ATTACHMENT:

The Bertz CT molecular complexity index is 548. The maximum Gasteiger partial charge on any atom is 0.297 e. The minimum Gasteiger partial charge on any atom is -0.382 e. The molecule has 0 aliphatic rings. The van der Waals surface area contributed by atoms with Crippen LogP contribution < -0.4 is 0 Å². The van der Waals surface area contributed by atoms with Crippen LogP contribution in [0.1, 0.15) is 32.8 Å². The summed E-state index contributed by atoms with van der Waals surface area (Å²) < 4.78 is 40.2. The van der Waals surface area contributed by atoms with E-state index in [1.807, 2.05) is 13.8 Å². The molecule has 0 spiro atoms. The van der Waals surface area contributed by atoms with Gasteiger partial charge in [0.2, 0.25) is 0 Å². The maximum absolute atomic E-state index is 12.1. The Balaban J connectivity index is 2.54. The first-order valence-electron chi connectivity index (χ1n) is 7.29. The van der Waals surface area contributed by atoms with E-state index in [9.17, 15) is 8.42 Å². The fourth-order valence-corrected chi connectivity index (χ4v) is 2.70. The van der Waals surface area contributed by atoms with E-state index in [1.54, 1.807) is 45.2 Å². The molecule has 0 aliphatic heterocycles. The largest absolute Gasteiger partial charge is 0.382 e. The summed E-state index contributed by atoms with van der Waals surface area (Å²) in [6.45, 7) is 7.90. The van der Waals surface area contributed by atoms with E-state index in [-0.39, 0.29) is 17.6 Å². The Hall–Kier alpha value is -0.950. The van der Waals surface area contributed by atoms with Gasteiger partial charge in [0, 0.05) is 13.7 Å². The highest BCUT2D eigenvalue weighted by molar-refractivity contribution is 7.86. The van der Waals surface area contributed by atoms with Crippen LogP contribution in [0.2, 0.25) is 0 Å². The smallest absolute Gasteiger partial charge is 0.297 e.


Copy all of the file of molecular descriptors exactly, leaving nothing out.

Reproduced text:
The Bertz CT molecular complexity index is 548. The maximum Gasteiger partial charge on any atom is 0.297 e. The minimum Gasteiger partial charge on any atom is -0.382 e. The molecule has 0 aliphatic rings. The van der Waals surface area contributed by atoms with Crippen LogP contribution < -0.4 is 0 Å². The van der Waals surface area contributed by atoms with Crippen LogP contribution in [0.1, 0.15) is 32.8 Å². The summed E-state index contributed by atoms with van der Waals surface area (Å²) < 4.78 is 40.2. The van der Waals surface area contributed by atoms with E-state index in [1.807, 2.05) is 13.8 Å². The molecule has 0 spiro atoms. The van der Waals surface area contributed by atoms with Gasteiger partial charge in [0.2, 0.25) is 0 Å². The maximum absolute atomic E-state index is 12.1. The Balaban J connectivity index is 2.54. The first-order valence-electron chi connectivity index (χ1n) is 7.29. The van der Waals surface area contributed by atoms with E-state index in [9.17, 15) is 8.42 Å². The fourth-order valence-corrected chi connectivity index (χ4v) is 2.70. The van der Waals surface area contributed by atoms with E-state index in [1.54, 1.807) is 45.2 Å². The molecule has 0 aliphatic heterocycles. The largest absolute Gasteiger partial charge is 0.382 e. The summed E-state index contributed by atoms with van der Waals surface area (Å²) in [6.45, 7) is 7.90. The van der Waals surface area contributed by atoms with E-state index in [-0.39, 0.29) is 17.6 Å². The Hall–Kier alpha value is -0.950. The van der Waals surface area contributed by atoms with Gasteiger partial charge in [0, 0.05) is 13.7 Å². The highest BCUT2D eigenvalue weighted by molar-refractivity contribution is 7.86. The van der Waals surface area contributed by atoms with Crippen LogP contribution in [0.2, 0.25) is 0 Å². The smallest absolute Gasteiger partial charge is 0.297 e.